• Cheddar jalapeno
  • Caramelized onions and thyme
  • Oregano and Asiago cheese

You are only limited by your imagination, once you know how to bake a basic lean bread dough.

Homemade Butterscotch Pudding

puddingWhen is the last time you had homemade pudding? Many people have never had it. I’m not talking about the kind of pudding that came as a powder in a box that you had to either cook or beat for a couple of minutes. I’m talking honest-to-goodness pudding from scratch.

Like many others, I hadn’t bothered making pudding in any way other than from a box since my high school Home Ec. Then, one day about eight years ago, I was eating some watery, tasteless butterscotch pudding from a cup, and I thought, “How hard can it be to make pudding with some flavor and texture?”

It was easy! And fast! In total, that first batch of butterscotch pudding took me about five minutes, but what a difference five minutes made. The pudding was rich, creamy, and complexly flavored. Over the years I’ve tweaked my recipe and gotten it to the perfect blend of butterscotch, salt, and a hint of vanilla. If you’ve got five minutes and you’d like to get in the wayback machine to see how real butterscotch pudding used to taste, try it. It’s pretty foolproof, and well worth the effort.

 

  • 3 T dark brown sugar
  • 3 T unsalted butter
  • 1/2 cup heavy cream
  • pinch salt
  • 2 cups whole milk (not 2 percent or skim)
  • 3 T corn starch
  • 3 T water
  • 1 tsp. vanilla

Method

  1. In a saucepan, melt butter and blend in brown sugar until well combined and bubbly.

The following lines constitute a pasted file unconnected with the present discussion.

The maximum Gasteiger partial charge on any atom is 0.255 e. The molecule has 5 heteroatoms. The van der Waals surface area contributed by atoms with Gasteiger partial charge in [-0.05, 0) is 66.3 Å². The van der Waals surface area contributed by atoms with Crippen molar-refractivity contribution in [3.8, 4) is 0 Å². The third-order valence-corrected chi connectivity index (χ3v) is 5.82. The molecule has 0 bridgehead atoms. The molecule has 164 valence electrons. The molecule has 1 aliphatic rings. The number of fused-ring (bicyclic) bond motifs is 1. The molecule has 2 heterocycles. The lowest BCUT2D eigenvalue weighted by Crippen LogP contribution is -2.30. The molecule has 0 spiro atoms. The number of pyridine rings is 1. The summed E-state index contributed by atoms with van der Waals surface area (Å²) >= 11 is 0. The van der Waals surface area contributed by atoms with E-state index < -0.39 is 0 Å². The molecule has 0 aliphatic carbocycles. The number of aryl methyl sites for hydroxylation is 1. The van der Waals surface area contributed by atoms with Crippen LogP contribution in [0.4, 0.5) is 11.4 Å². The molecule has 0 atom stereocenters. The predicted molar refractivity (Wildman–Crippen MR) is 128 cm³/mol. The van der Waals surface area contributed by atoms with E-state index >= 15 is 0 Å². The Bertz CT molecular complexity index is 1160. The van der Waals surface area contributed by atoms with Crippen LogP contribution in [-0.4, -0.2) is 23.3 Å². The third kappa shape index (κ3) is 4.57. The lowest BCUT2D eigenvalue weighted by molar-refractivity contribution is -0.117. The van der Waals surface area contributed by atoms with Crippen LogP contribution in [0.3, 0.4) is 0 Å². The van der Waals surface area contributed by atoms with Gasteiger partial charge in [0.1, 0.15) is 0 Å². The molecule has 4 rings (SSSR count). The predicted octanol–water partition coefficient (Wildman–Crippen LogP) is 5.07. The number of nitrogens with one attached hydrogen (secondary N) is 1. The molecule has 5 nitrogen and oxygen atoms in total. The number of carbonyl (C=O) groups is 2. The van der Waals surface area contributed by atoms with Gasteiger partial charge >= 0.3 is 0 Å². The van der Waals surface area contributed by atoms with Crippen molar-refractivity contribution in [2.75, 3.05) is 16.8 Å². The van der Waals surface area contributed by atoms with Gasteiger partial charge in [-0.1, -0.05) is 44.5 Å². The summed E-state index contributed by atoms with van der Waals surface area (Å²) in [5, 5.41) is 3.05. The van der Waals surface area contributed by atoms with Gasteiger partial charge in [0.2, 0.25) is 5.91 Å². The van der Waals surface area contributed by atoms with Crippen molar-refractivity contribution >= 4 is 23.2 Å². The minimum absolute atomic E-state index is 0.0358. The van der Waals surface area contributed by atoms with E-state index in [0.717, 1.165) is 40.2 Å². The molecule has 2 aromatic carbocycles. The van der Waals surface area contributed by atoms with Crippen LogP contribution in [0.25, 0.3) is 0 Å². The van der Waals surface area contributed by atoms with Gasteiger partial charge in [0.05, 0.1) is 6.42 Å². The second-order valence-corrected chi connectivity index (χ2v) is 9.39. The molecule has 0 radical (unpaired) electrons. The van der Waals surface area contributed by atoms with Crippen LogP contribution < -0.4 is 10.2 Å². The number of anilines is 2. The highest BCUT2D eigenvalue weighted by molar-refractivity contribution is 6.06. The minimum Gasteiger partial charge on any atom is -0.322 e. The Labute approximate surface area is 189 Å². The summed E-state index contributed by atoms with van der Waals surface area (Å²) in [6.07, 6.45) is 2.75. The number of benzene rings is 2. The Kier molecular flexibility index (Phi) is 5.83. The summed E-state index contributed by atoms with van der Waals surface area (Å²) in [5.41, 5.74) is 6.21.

2. Stir in heavy cream until sugar/butter is dissolved.
  3. Remove from heat.
  4. Add salt and whole milk, stirring to combine.
  5. Allow to cool to lukewarm. Meanwhile, combine water and cornstarch to form a slurry.
  6. Return pudding to medium heat and slowly add the slurry, stirring constantly.
  7. Continue to stir until pudding begins to thicken and bubble around the edges.
  8. Reduce heat to medium and continue to cook, stirring for one minute.
  9. Remove from heat and stir in vanilla.
  10. Spoon pudding into custard cups and chill.

Christmas Cookies for the Baking Impaired

cookiesDo you love Christmas cookies? Are you baking impaired? I’ve got good news. These are the world’s easiest Christmas cookies, requiring very little work with an incredibly impressive result. I’ve even given these as gifts, and people believe I’ve spent hours in the kitchen baking them.

A confection of sugar cookies sandwiched together and filled with a sweet almond filling and then dipped in creamy milk chocolate, these cookies are rich and really gorgeous. And did I mention easy? Best, you can vary the simple recipe, changing the filling for raspberry or other flavors, changing the coating to white chocolate or butterscotch…you can be as creative as you’d like.